Alexandria VA: Fusilier Books, 318 pp., $17.50 (quality paperback)
Decentralization. Anti-war. Anti-Empire. Evil federal agents thwarted in the 21st century. Lincoln’s handiwork unraveling. Gold standard restored. There is nothing for LewRockwell.com readers not to like in Thomas Moore’s novel released July 21. The author is a disillusioned former Pentagon official and Republican insider who has accepted that the Empire is irredeemable and knows where some of its weak spots are. He has given us a near-plausible, near future, hope-raising scenario of how it might be driven into retreat.
It would be very wrong of me to give away the plot of Moore’s truly gripping tale. Let me say that there are two stories, one set in the last days of the War for Southern Independence and the other in the present. Suspense is sustained beautifully in both stories as they approach intersection. There are brave but believable heroes (and a brave and beautiful heroine) resisting evil government. There is adventure on the sea, a coded treasure message from the past, and a cliffhanger climax that promises a sequel. Some of it even takes place in the South Carolina swamps that harbored Francis Marion’s famous partisans of the Revolution.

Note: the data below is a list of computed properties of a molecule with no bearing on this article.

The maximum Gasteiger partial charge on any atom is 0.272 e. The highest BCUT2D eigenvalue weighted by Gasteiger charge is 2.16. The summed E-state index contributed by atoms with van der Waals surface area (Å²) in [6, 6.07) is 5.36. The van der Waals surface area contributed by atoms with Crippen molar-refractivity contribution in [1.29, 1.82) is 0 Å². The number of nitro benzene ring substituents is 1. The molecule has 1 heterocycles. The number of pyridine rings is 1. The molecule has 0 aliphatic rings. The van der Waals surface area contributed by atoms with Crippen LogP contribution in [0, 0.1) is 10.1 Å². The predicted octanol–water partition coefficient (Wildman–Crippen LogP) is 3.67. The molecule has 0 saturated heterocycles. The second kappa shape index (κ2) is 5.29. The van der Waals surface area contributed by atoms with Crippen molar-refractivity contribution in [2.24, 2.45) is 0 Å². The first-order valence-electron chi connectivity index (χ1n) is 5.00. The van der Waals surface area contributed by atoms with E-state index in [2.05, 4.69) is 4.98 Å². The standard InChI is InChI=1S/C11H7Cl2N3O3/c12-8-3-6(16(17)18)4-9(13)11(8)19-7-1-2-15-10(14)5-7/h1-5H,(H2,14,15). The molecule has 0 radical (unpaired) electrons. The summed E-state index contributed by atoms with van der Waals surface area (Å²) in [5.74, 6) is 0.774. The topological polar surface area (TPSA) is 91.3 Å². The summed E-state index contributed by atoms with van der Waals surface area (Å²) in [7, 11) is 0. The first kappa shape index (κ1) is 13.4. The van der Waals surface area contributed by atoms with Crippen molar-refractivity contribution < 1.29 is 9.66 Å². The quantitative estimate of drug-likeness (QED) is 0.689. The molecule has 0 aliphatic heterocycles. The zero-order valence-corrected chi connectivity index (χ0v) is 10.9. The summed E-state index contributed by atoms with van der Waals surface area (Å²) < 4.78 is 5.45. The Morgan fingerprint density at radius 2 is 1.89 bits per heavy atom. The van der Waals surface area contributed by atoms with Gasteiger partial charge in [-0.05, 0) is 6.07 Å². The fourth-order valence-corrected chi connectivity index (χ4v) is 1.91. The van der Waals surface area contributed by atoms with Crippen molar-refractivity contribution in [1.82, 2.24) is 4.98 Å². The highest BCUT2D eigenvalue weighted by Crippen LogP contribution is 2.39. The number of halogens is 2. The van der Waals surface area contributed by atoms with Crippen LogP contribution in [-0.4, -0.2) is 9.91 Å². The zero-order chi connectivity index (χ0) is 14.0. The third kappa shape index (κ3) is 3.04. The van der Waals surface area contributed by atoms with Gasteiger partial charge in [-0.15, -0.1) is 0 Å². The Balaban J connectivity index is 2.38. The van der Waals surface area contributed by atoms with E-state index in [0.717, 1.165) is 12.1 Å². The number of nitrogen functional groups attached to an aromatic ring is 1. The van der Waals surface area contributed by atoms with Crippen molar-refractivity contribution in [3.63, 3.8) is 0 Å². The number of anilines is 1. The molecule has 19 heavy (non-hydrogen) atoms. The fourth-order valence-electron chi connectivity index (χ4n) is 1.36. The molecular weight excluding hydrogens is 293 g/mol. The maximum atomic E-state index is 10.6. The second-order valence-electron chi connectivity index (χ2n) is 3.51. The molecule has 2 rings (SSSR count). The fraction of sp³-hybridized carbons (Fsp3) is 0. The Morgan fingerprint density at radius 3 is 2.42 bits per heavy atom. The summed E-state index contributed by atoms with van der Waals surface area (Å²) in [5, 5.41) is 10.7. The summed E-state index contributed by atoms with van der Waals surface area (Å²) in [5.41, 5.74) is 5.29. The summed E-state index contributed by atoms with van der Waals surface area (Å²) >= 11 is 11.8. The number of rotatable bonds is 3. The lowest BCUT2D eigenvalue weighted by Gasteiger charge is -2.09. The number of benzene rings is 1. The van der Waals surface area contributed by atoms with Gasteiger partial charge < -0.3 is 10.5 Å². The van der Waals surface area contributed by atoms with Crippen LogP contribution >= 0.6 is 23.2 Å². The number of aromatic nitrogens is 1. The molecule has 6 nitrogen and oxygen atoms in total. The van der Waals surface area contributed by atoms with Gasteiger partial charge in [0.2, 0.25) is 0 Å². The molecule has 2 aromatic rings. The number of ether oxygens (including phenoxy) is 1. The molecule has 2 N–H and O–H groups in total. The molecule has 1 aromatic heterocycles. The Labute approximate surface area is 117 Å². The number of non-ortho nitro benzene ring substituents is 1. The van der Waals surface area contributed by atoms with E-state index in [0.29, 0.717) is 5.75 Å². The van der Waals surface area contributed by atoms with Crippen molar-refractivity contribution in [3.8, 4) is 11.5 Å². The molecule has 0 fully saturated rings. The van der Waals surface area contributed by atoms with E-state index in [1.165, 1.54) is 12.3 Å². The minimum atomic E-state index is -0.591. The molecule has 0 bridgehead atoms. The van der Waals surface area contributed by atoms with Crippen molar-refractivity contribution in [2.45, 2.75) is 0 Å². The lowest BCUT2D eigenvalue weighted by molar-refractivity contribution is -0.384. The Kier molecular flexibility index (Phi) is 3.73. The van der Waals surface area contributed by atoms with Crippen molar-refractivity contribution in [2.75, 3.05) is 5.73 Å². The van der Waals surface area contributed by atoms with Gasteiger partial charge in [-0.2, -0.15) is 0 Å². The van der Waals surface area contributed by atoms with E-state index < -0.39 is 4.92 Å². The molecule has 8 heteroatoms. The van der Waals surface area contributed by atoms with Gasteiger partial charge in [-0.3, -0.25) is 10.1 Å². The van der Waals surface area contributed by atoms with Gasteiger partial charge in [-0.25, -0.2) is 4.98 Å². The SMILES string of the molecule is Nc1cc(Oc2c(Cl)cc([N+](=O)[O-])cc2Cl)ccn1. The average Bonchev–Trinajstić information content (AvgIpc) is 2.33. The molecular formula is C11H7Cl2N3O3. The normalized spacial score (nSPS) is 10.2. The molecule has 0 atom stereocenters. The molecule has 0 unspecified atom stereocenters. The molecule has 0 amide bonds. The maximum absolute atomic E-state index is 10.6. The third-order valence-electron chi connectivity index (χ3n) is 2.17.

I am making The Hunt for Confederate Gold sound a bit like Indiana Jones, which is not the right idea at all. It is more like a story of the French Resistance. Or better still, it is Atlas Shrugged without the nastiness and atheism and by an author who actually knows something about America. Unlike the other anti-Empire novels that I can recall, this is not a fantasy of apocalypse and Randian super-heroes. The author has created a real world and real people, or rather what the real world might be with just a slight providential spin off its present course. The characters, good and bad, are plausible beings. That is, except for one character, Professor Parker Hastie, who is thought to be based on a notorious Southern scholar who sometimes writes for LewRockwell.com. From what I know of the real man, the character is far superior in quality.
I guarantee that after reading The Hunt for Confederate Gold you will have a new and more hopeful feeling about the future of the United States of America.